ALERTA!!! NUEVO WORM PARA LINUX(DNS/BIND)

Escrito el 26 marzo, 2001 – 10:04 | por storm | 1.931 lecturas

No tengo tiempo para traducir tal vez un administrador de este sitio lo puede hacer,
esto me llego hoy via la mailing list del LUG que soi miembro de.
Se trata de un WORM llamado Lion Worm que afecta cajas linux corriendo el BIND/DNS
y luego envia en /etc/passwd a una direccion en el dominio de china.com…
gracias a Rek2 de www.linuxbusca.com por el mensage

Aqui esta el mensage original:

----------  Forwarded Message  ----------
Subject: FW: ALERT - A DANGEROUS NEW WORM IS SPREADING ON THE INTERNET
Date: Fri, 23 Mar 2001 14:07:34 -0500
From: "Chuck Young" 
To: 

Apologies to those who have already received this elsewhere.

----------------------
Chuck Young
Internet Systems Engineer,
New England Region
Genuity, Inc.
----------------------

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ALERT!  A DANGEROUS NEW WORM IS SPREADING ON THE INTERNET

March 23, 2001 7:00 AM

Late last night, the SANS Institute (through its Global Incident
Analysis Center) uncovered a dangerous new worm that appears to be
spreading rapidly across the Internet.  It scans the Internet looking
for Linux computers with a known vulnerability. It infects the
vulnerable machines, steals the password file  (sending it to a
China.com site), installs other hacking tools, and forces the newly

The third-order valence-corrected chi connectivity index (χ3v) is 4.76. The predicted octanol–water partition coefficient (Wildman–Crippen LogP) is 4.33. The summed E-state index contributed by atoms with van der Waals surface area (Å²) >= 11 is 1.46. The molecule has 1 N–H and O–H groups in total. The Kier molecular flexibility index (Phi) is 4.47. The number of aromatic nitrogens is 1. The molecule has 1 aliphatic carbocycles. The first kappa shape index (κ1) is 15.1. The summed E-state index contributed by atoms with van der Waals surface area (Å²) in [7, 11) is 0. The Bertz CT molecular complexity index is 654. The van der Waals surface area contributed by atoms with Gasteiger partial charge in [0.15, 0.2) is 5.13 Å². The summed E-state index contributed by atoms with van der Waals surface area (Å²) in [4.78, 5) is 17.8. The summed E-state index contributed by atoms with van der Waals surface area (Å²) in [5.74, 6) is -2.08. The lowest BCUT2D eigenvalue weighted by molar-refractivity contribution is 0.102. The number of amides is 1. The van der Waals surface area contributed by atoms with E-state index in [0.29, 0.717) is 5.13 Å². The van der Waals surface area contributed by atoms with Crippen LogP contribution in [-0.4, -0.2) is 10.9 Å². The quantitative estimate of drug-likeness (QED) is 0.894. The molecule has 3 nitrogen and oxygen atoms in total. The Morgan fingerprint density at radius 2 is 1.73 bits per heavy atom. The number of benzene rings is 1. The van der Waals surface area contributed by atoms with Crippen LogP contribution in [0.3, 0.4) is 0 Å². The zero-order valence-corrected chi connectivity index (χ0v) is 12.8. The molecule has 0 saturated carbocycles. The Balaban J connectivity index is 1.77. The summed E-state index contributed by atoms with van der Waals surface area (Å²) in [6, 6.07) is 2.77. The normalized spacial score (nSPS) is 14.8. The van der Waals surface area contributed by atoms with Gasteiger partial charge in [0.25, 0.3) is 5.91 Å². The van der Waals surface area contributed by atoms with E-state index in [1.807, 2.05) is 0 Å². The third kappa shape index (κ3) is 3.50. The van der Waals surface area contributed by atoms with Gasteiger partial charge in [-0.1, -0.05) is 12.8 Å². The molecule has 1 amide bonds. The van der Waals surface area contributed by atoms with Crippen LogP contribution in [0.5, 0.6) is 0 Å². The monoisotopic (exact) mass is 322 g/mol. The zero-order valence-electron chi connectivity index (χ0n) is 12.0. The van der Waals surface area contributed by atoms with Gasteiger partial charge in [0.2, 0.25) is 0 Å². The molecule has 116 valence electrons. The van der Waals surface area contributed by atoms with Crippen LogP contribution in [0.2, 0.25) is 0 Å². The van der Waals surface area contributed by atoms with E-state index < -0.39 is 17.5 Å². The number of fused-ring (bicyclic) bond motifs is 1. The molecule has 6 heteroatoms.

infected machine to begin scanning the Internet looking for other
victims.

Several experts from the security community worked through the night to
decompose the worm's code and engineer a utility to help you discover
if the Lion worm has affected your organization.

Updates to this announcement will be posted at the SANS web site, [URL=http://www.sans.org]http://www.sans.org[/URL] 


DESCRIPTION

The Lion worm is similar to the Ramen worm. However, this worm is
significantly more dangerous and should be taken very seriously.  It
infects Linux machines running the BIND DNS server.  It is known to
infect bind version(s) 8.2, 8.2-P1, 8.2.1, 8.2.2-Px, and all
8.2.3-betas. The specific vulnerability used by the worm to exploit
machines is the TSIG vulnerability that was reported on January 29,
2001.

The Lion worm spreads via an application called "randb".  Randb scans
random class B networks probing TCP port 53. Once it hits a system, it
checks to see if it is vulnerable. If so, Lion exploits the system using
an exploit called "name".  It then installs the t0rn rootkit.

Once Lion has compromised a system, it:

- - Sends the contents of /etc/passwd, /etc/shadow, as well as some
network settings to an address in the china.com domain.
- - Deletes /etc/hosts.deny, eliminating the host-based perimeter
protection afforded by tcp wrappers.
- - Installs backdoor root shells on ports 60008/tcp and 33567/tcp (via
inetd, see /etc/inetd.conf)
- - Installs a trojaned version of ssh that listens on 33568/tcp
- - Kills Syslogd , so the logging on the system can't be trusted
- - Installs a trojaned version of login
- - Looks for a hashed password in /etc/ttyhash
- - /usr/sbin/nscd (the optional Name Service Caching daemon) is
overwritten with a trojaned version of ssh.

The t0rn rootkit replaces several binaries on the system in order to